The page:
Jigsaw edge to resized images

When I reduce the size of my pictures they get ragged edges to them. It doesn't seem to matter whether I use Netscape composer or PSP 5.0. I take a picture with a Kodak 210 or HP300 camera, when they are reduced in size and put on the web page, anywhere there is a staight edge we get a squiggly line. Check the example here:
http://www.specializedgerman.com/Rebuilders.html 
I've tried setting the resolution on the cameras both high and low, it doesn't seem to matter.
Dennis
dgharrisAsked:
Who is Participating?
I wear a lot of hats...

"The solutions and answers provided on Experts Exchange have been extremely helpful to me over the last few years. I wear a lot of hats - Developer, Database Administrator, Help Desk, etc., so I know a lot of things but not a lot about one thing. Experts Exchange gives me answers from people who do know a lot about one thing, in a easy to use platform." -Todd S.

forkbeardCommented:
It looks like you are trying to squeeze a larger picture into smaller space.  Your image is 640x480 but it is squished to fit inside a 461x346 space.  To get the best visual results use the image at 100%.  If the image is too big go back to Photoshop and edit the image.  Go into image size and set the image to the desired size.  Also make sure you are at 72dpi.

Not only will this make your image cleaner but by making the image smaller in pixels you also make it smaller in file size.

I would also make a new 160x120 version for the thumbnail image.  Same problem as above.  Big picture in small space.  Using the same image may seem like an economical advantage but the image quality suffers.  Even though your thumbnail page has what appears to be a small image the browser still needs to download the whole image at full size first.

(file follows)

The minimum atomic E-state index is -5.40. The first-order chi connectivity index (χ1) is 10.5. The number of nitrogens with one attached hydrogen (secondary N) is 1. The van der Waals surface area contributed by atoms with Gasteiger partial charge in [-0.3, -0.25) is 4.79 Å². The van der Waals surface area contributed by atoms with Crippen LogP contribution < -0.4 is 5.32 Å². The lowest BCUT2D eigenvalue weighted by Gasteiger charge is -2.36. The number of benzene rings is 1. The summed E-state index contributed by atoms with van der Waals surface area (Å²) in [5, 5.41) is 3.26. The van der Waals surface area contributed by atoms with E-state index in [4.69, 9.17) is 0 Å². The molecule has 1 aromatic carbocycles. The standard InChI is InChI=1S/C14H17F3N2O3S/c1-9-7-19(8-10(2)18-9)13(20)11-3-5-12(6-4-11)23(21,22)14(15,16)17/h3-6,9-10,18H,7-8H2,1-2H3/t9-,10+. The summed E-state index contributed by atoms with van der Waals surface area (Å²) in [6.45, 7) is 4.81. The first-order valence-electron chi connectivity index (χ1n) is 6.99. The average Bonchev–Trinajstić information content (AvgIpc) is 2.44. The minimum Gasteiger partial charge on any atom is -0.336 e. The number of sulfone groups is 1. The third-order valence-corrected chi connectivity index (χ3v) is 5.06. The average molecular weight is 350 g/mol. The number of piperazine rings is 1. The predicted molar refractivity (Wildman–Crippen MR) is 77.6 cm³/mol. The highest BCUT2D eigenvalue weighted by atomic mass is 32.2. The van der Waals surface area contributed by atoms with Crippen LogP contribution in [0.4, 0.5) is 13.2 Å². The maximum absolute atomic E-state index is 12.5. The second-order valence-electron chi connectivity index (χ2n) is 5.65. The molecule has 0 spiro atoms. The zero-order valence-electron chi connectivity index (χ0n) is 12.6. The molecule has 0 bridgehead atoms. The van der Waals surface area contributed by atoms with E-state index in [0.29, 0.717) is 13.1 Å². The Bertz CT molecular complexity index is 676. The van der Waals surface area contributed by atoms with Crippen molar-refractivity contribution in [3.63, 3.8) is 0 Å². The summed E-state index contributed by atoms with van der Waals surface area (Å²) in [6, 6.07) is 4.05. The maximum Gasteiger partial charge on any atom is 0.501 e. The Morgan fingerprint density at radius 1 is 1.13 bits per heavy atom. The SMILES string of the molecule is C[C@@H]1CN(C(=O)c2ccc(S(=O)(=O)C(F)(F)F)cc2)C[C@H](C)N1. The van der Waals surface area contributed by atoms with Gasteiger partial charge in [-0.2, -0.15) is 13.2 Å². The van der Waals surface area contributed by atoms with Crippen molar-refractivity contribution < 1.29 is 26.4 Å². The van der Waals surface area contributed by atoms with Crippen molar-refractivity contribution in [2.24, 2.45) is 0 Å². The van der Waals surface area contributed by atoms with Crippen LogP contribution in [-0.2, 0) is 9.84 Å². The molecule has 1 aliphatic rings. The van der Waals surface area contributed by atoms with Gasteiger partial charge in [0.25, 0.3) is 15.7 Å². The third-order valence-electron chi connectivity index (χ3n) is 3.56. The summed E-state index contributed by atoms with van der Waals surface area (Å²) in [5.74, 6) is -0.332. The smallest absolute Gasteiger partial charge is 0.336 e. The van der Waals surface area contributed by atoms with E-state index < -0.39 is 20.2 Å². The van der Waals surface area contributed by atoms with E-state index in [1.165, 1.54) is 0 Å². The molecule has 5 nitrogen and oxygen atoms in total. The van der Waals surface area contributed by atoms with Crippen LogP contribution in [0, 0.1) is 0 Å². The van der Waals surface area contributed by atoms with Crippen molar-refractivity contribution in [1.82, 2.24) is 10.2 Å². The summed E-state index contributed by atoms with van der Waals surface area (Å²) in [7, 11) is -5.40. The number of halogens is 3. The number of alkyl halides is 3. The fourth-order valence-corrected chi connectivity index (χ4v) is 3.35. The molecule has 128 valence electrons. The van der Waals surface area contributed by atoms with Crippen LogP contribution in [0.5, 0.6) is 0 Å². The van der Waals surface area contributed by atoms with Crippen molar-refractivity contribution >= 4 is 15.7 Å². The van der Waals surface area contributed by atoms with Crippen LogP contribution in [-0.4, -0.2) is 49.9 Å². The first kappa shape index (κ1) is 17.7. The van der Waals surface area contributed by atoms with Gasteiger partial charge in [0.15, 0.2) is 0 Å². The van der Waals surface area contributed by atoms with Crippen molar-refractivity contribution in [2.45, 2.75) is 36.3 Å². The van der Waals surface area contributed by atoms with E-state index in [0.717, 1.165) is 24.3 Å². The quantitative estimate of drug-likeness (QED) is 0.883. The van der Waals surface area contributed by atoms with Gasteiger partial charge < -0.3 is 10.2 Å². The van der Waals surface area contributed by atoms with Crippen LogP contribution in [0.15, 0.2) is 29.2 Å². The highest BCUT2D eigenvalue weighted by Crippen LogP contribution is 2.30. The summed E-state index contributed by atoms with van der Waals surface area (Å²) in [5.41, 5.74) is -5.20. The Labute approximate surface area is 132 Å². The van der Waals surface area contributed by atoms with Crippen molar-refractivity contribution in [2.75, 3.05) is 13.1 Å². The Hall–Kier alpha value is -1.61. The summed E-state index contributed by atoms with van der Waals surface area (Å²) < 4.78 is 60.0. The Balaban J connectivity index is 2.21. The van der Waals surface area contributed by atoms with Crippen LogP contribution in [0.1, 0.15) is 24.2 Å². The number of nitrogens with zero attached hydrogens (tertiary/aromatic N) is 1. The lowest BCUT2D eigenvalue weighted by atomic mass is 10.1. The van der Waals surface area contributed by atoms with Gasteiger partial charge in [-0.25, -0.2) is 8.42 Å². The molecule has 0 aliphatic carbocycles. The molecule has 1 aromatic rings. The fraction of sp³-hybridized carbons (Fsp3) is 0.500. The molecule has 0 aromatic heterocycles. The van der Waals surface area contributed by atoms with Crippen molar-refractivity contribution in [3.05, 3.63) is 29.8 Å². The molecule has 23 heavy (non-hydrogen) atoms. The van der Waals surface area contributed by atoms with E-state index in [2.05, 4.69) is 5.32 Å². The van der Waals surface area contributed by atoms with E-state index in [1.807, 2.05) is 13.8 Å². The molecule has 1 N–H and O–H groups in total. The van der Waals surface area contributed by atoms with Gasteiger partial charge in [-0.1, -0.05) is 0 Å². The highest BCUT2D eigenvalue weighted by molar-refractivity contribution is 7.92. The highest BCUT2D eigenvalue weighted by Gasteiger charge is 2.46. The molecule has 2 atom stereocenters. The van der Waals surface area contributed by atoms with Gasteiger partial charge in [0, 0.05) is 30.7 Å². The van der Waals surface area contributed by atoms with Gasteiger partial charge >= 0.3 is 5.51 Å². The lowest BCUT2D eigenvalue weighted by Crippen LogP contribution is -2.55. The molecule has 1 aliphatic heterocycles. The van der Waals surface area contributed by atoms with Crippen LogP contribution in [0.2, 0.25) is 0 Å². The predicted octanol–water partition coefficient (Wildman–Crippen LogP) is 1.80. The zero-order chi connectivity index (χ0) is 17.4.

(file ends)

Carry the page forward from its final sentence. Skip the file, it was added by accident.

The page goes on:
0

Experts Exchange Solution brought to you by

Your issues matter to us.

Facing a tech roadblock? Get the help and guidance you need from experienced professionals who care. Ask your question anytime, anywhere, with no hassle.

Start your 7-day free trial
dgharrisAuthor Commented:
I have only had a few minutes to evaluate theis answer. It looks like it may be the answer. But in all fairness I need a little more time. It does look like it makes the picture a little softer. Focus doesn't seem to be as good, is that a by produce of this way of doing things. By the way I am using Paint Shop Pro and not PhotoShop.
Thanks Dennis
0
forkbeardCommented:
Sorry about PSP / PS mix-up.  I'm not too familar w/ workings of PSP but think there should be similar abilities.

Working with jpg's has a tendency to make some images soft and fuzzy depending on image quality settings for saving jpg's.

I would reduce the size to 461x346 and then in seperate step reduce the resolution to 72dpi.  Doing both of these adjustments in one step can cause a little distortion in your image.

Computer monitors can only display 72dpi and having a higher resolution will not make any visible difference.  A higher resolution is only needed for printing images.

If you can post the new images I will compare them to the tests that I have done of your images.

forkbeard
0
Cloud Class® Course: C++ 11 Fundamentals

This course will introduce you to C++ 11 and teach you about syntax fundamentals.

dgharrisAuthor Commented:
Here are the pictures I have been working with. I tried reducing the size and then the dpi, it seem to help. Is it better to save the image between steps or can I save after doing both.
http://www.taprecycling.com/html/991011.jpg
http://www.taprecycling.com/html/991011newest3.jpg
Thanks for your help Dennis
0
forkbeardCommented:
Shouldn't make a difference if you save in between steps or not.
I would keep an original large unedited image as a back-up for future use.  Once you reduce an image you can't change your mind later and convert it back to the larger size.

Your images look a lot better, less distorted than before.
I tried processing them myself and can't see any difference.

forkbeard
0
dgharrisAuthor Commented:
Excellent help!
0
It's more than this solution.Get answers and train to solve all your tech problems - anytime, anywhere.Try it for free Edge Out The Competitionfor your dream job with proven skills and certifications.Get started today Stand Outas the employee with proven skills.Start learning today for free Move Your Career Forwardwith certification training in the latest technologies.Start your trial today
Web Graphics Software

From novice to tech pro — start learning today.